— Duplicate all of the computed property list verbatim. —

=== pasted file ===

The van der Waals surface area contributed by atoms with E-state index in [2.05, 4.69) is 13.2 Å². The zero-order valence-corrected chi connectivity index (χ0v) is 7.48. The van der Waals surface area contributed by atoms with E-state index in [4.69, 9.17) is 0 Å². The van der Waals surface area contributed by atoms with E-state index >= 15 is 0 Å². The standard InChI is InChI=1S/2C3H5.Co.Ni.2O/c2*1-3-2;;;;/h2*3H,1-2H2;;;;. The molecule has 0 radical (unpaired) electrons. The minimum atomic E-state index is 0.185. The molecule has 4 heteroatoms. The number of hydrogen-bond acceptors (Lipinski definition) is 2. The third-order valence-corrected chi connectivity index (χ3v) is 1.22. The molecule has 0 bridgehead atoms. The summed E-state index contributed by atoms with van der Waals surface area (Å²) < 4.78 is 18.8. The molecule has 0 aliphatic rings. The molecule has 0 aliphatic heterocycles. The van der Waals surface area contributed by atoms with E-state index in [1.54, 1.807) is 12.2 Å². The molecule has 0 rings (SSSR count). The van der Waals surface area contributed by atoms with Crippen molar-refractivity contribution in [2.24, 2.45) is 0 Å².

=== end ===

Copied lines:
The van der Waals surface area contributed by atoms with E-state index in [2.05, 4.69) is 13.2 Å². The zero-order valence-corrected chi connectivity index (χ0v) is 7.48. The van der Waals surface area contributed by atoms with E-state index in [4.69, 9.17) is 0 Å². The van der Waals surface area contributed by atoms with E-state index >= 15 is 0 Å². The standard InChI is InChI=1S/2C3H5.Co.Ni.2O/c2*1-3-2;;;;/h2*3H,1-2H2;;;;. The molecule has 0 radical (unpaired) electrons. The minimum atomic E-state index is 0.185. The molecule has 4 heteroatoms. The number of hydrogen-bond acceptors (Lipinski definition) is 2. The third-order valence-corrected chi connectivity index (χ3v) is 1.22. The molecule has 0 bridgehead atoms. The summed E-state index contributed by atoms with van der Waals surface area (Å²) < 4.78 is 18.8. The molecule has 0 aliphatic rings. The molecule has 0 aliphatic heterocycles. The van der Waals surface area contributed by atoms with E-state index in [1.54, 1.807) is 12.2 Å². The molecule has 0 rings (SSSR count). The van der Waals surface area contributed by atoms with Crippen molar-refractivity contribution in [2.24, 2.45) is 0 Å².